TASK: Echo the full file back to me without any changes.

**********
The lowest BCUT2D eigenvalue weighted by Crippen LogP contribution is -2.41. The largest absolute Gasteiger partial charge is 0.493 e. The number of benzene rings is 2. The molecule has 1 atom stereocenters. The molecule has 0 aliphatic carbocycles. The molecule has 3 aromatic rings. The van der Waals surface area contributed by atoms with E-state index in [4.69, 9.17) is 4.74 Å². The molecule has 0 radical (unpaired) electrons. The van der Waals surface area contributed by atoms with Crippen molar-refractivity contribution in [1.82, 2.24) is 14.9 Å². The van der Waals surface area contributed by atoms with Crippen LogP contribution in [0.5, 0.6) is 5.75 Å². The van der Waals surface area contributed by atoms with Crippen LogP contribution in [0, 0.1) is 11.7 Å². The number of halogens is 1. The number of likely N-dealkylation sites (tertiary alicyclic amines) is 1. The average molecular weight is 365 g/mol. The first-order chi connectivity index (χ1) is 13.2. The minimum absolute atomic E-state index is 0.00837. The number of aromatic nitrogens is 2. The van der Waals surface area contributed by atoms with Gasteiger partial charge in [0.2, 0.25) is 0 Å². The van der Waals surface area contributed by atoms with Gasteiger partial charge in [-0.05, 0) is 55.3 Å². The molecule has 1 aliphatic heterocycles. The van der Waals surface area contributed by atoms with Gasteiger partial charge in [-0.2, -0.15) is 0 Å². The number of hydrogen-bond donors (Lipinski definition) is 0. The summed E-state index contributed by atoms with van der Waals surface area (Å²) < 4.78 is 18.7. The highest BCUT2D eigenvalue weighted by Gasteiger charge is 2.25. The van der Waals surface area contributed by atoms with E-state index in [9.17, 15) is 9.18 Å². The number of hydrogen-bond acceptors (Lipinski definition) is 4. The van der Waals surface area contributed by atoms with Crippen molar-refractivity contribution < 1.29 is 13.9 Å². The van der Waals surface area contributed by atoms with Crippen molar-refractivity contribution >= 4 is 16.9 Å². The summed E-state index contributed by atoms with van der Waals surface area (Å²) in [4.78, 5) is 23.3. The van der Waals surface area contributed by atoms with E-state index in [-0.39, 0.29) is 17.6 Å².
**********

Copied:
The lowest BCUT2D eigenvalue weighted by Crippen LogP contribution is -2.41. The largest absolute Gasteiger partial charge is 0.493 e. The number of benzene rings is 2. The molecule has 1 atom stereocenters. The molecule has 0 aliphatic carbocycles. The molecule has 3 aromatic rings. The van der Waals surface area contributed by atoms with E-state index in [4.69, 9.17) is 4.74 Å². The molecule has 0 radical (unpaired) electrons. The van der Waals surface area contributed by atoms with Crippen molar-refractivity contribution in [1.82, 2.24) is 14.9 Å². The van der Waals surface area contributed by atoms with Crippen LogP contribution in [0.5, 0.6) is 5.75 Å². The van der Waals surface area contributed by atoms with Crippen LogP contribution in [0, 0.1) is 11.7 Å². The number of halogens is 1. The number of likely N-dealkylation sites (tertiary alicyclic amines) is 1. The average molecular weight is 365 g/mol. The first-order chi connectivity index (χ1) is 13.2. The minimum absolute atomic E-state index is 0.00837. The number of aromatic nitrogens is 2. The van der Waals surface area contributed by atoms with Gasteiger partial charge in [0.2, 0.25) is 0 Å². The van der Waals surface area contributed by atoms with Gasteiger partial charge in [-0.05, 0) is 55.3 Å². The molecule has 1 aliphatic heterocycles. The van der Waals surface area contributed by atoms with Gasteiger partial charge in [-0.2, -0.15) is 0 Å². The number of hydrogen-bond donors (Lipinski definition) is 0. The summed E-state index contributed by atoms with van der Waals surface area (Å²) < 4.78 is 18.7. The highest BCUT2D eigenvalue weighted by Gasteiger charge is 2.25. The van der Waals surface area contributed by atoms with E-state index in [9.17, 15) is 9.18 Å². The number of hydrogen-bond acceptors (Lipinski definition) is 4. The van der Waals surface area contributed by atoms with Crippen molar-refractivity contribution < 1.29 is 13.9 Å². The van der Waals surface area contributed by atoms with Crippen molar-refractivity contribution >= 4 is 16.9 Å². The summed E-state index contributed by atoms with van der Waals surface area (Å²) in [4.78, 5) is 23.3. The van der Waals surface area contributed by atoms with E-state index in [-0.39, 0.29) is 17.6 Å².